Recently, I chanced upon a discussion on 93.8FM on the topic “Should women be made to serve compulsory National Service”? Faced with a declining birth rate and the prospect of having only 17 500 (from what I roughly recalled from the show) boys enlisting for N.S. in 2025, the idea to recruit women for National Service is necessary to beef up the army strength. An invited guest conducted a focus group with a team of women of varied ages, occupations and background concluded that women should be treated equally as men and be given the option to serve the Nation. I listened on as two female callers called in and raise their concerns about compulsory N.S. for females. When asked if they themselves would sign on, one mum said, only if she was fat. She went on to remark that it was a good, FREE weight loss program. My dear, surely, N.S. is more than that.
I am for the notion that women should be given the option to serve N.S. as raised by the focus group, more so when national security is at stake.However, what disturbs me is the reason raised by the speaker. I do not sign on to prove that I am on par with the men. On the contrary, I recognise that gender inequality is inevitable as there are roles best fulfilled by either a man or a woman. I sign on to protect what is dearest to me – my loved ones, my children, my home. It is my natural instinct as a mother, as a protector to defend her home and in this instance, her country is her home.
However I do hope that this option is employed only as a last resort. Is it possible to look into other areas of strengthening our defence force? Can we fight smarter? Although I do think that women should do N.S. especially when national security is threatened, I foresee some problems.
Firstly, it is a known fact that taking two years out of our Singaporean men meant that they join the workforce later than their counterparts from other countries. To make up for lost time, we compensate the men with monetary benefits. However this time loss when extended to women has more far reaching effects on women. By delaying monetary stability, a woman and her man are forced to postpone family planning till a later time. It is common knowledge that a woman is most fertile in her 20s. When this window of opportunity is lost to other factors, getting pregnant becomes more and more difficult with age. Beyond 35 years old, the risk of congenital birth effects increases. This leaves us females a mere 10 years, assuming we join the workforce like the men at 25, to find a partner (if we haven’t had one), save enough to own a house (which is already taking us a few years to build up a substantial amount in our CPF), to get married, to plan for a child and to plan for the next child in the time span of one decade. Isn’t this too much to accomplish? I fear for the national birth rate.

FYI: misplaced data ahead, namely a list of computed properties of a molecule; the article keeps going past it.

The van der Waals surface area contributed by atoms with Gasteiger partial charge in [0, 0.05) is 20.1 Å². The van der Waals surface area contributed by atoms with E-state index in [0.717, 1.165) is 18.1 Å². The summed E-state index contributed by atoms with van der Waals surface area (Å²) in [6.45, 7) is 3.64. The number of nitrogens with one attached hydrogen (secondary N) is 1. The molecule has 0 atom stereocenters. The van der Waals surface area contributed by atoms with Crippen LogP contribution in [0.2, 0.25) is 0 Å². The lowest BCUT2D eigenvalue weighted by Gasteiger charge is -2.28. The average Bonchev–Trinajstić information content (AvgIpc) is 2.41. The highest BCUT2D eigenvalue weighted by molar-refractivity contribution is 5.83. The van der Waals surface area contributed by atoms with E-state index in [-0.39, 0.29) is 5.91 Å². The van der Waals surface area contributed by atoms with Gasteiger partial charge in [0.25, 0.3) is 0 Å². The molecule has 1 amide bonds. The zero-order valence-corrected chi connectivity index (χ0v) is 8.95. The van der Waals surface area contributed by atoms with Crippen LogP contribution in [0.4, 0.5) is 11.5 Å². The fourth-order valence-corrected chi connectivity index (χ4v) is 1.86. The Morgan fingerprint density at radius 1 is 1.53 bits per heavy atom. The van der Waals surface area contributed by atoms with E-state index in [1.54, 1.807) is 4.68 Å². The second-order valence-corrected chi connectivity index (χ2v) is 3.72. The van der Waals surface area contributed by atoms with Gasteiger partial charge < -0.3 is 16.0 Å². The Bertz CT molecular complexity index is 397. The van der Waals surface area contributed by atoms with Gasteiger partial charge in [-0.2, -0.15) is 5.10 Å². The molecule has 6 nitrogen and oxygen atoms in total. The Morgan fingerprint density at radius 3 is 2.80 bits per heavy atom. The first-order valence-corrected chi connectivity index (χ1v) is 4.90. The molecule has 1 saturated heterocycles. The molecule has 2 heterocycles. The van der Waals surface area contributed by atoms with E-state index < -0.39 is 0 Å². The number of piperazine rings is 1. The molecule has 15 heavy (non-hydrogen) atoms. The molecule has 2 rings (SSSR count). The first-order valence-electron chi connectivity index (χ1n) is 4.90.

Secondly, overly vigorous exercise can create problems to a woman’s health, especially her menstrual cycles. Athletes commmonly have an irregular menstrual cycle, characterised by low rates of ovulation. For some, the vigorous regime and a lowered body weight, ceases the cycle and the woman can have no period for up to a year. Disrupting a woman’s menstrual cycle in her prime further exacerbated the first point that I raised – issues with family planning.
Of course, one can argue that there is more to a woman’s worth than simply a childbearing role. However we must recognise that this is in fact a role uniquely ours. As much as we would like to fight for gender equality in other aspects e.g. education status, there is NO equality for us to fulfill our childbearing duty. There is simply NO replacement!
Hence I feel that N.S. for women should remain an option and not compulsory. However, if it is a necessity, then please let’s do it. I do hope that my little contribution of three fine boys will ease this problem.